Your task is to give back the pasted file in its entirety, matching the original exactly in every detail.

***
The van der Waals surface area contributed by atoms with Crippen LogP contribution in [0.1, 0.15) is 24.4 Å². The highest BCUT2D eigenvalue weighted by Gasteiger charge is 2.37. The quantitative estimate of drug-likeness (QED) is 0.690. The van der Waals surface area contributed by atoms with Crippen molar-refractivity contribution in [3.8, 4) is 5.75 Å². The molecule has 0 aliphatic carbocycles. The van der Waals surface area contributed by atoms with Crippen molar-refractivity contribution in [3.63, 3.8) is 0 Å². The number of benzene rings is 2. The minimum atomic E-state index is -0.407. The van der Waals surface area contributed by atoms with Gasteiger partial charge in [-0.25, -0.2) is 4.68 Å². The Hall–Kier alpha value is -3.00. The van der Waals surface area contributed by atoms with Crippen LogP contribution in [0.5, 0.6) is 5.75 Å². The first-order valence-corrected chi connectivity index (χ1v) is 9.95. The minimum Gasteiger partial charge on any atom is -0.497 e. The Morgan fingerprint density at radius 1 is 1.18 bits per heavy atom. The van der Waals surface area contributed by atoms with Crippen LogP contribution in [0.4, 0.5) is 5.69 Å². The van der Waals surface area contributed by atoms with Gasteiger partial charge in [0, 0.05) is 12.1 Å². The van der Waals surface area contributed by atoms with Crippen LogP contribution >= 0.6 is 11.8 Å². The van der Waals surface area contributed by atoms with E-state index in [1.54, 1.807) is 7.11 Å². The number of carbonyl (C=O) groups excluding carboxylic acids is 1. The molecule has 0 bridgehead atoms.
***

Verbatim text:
The van der Waals surface area contributed by atoms with Crippen LogP contribution in [0.1, 0.15) is 24.4 Å². The highest BCUT2D eigenvalue weighted by Gasteiger charge is 2.37. The quantitative estimate of drug-likeness (QED) is 0.690. The van der Waals surface area contributed by atoms with Crippen molar-refractivity contribution in [3.8, 4) is 5.75 Å². The molecule has 0 aliphatic carbocycles. The van der Waals surface area contributed by atoms with Crippen molar-refractivity contribution in [3.63, 3.8) is 0 Å². The number of benzene rings is 2. The minimum atomic E-state index is -0.407. The van der Waals surface area contributed by atoms with Gasteiger partial charge in [-0.25, -0.2) is 4.68 Å². The Hall–Kier alpha value is -3.00. The van der Waals surface area contributed by atoms with Crippen LogP contribution in [0.5, 0.6) is 5.75 Å². The first-order valence-corrected chi connectivity index (χ1v) is 9.95. The minimum Gasteiger partial charge on any atom is -0.497 e. The Morgan fingerprint density at radius 1 is 1.18 bits per heavy atom. The van der Waals surface area contributed by atoms with Crippen LogP contribution in [0.4, 0.5) is 5.69 Å². The van der Waals surface area contributed by atoms with Gasteiger partial charge in [0, 0.05) is 12.1 Å². The van der Waals surface area contributed by atoms with Crippen LogP contribution >= 0.6 is 11.8 Å². The van der Waals surface area contributed by atoms with E-state index in [1.54, 1.807) is 7.11 Å². The number of carbonyl (C=O) groups excluding carboxylic acids is 1. The molecule has 0 bridgehead atoms.